Every day, more news comes out that negatively affects writers, editors, and others in publishing. The Chicago Tribune is filing for bankruptcy. Magazines are cutting rates. Some are canceling stories they’ve already assigned. Book publishers are reportedly canceling some contracts and offering lower advances on the new books they do acquire.
Will Washington lend those in publishing a hand, as it’s done for Wall Street and appears ready to do for Detroit?
Mark I. Pinsky thinks it should and points out that there is precedent for such a program in FDR’s New Deal.
Any federal effort to put back to work the hundreds of thousands thrown out of work in the nation’s hard-hit industrial, construction, airline, and financial sectors should consider displaced news media workers–including those newly laid off from the publishing industry–as well.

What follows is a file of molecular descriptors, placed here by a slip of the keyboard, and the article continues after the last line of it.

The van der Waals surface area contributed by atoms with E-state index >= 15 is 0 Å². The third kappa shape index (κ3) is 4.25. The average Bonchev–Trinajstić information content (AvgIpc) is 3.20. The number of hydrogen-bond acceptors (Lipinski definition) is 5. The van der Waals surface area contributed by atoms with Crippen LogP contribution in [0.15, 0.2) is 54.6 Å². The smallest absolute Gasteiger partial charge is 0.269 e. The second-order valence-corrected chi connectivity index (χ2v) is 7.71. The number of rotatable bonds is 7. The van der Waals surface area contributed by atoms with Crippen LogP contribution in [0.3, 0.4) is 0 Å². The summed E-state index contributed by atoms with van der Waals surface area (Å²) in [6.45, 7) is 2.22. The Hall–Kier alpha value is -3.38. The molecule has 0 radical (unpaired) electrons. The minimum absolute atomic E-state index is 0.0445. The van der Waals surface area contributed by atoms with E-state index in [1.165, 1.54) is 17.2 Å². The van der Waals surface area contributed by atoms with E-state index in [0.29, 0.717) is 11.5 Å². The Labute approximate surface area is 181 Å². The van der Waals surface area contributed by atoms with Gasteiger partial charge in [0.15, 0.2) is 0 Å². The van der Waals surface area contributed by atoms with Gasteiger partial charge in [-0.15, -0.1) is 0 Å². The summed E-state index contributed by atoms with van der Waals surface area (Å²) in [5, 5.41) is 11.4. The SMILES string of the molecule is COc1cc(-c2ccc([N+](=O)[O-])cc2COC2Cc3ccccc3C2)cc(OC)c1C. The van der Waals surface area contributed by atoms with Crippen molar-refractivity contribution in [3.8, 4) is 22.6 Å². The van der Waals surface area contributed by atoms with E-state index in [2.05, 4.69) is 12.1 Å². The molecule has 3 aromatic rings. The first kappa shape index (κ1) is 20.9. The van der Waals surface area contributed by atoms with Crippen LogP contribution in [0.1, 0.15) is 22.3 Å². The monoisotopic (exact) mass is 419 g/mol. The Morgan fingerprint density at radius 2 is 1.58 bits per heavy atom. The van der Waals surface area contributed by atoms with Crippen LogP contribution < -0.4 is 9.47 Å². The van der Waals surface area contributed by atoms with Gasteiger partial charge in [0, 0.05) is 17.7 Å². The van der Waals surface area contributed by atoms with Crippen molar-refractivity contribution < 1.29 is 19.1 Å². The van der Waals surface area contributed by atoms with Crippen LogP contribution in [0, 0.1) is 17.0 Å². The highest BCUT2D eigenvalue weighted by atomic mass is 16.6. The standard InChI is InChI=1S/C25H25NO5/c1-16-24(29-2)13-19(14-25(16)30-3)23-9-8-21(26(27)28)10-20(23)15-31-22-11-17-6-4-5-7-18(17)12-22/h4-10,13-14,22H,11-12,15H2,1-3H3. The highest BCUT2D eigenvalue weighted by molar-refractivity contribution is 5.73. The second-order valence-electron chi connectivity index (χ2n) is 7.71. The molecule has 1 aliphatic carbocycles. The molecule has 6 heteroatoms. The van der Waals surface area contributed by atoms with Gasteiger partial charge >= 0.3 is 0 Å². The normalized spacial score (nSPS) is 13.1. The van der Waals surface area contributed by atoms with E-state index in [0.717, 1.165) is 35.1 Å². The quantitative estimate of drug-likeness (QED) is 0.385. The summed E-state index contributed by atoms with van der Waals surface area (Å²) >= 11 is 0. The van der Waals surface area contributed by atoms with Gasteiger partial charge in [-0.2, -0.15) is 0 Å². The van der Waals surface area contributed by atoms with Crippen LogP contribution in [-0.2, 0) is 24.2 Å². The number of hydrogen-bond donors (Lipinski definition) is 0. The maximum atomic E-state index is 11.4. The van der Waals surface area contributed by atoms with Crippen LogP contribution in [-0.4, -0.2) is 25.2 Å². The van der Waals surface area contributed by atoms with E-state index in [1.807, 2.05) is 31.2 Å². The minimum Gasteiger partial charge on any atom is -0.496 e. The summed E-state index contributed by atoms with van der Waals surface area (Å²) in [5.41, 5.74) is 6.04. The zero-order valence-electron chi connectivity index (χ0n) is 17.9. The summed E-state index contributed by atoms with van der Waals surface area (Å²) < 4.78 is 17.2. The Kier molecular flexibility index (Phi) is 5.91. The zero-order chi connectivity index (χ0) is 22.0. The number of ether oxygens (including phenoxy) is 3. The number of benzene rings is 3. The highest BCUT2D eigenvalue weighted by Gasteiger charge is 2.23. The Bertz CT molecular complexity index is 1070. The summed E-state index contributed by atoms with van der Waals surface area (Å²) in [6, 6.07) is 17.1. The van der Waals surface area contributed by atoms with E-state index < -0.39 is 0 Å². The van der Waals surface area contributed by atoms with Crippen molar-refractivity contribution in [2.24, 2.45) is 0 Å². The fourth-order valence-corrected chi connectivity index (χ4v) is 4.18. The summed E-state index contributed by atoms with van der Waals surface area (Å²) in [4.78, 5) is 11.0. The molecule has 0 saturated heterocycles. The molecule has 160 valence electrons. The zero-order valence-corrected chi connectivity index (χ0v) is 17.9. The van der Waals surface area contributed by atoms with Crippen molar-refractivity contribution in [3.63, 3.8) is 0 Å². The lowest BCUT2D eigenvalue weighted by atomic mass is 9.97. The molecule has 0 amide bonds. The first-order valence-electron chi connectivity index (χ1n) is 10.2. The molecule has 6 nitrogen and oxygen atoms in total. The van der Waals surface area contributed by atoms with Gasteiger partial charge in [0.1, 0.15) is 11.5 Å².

The Federal Writers Project operated from 1935-1939 under the leadership of Henry Alsberg, a journalist and theater director. In addition to providing employment to more than 6,000 out-of-work reporters, photographers, editors, critics, writers, and creative craftsmen and -women, the FWP produced some lasting contributions to American history, culture, and literature. Their efforts ranged from comprehensive guides to 48 states and three territories to interviews with and photos of 2,300 former African-American slaves. These are preserved in the seventeen volumes of Slave Narratives: A Folk History of Slavery in the United States from Interviews with Former Slaves.
Sounds like a great concept. I hope someone in Washington considers a new Federal Writers Project.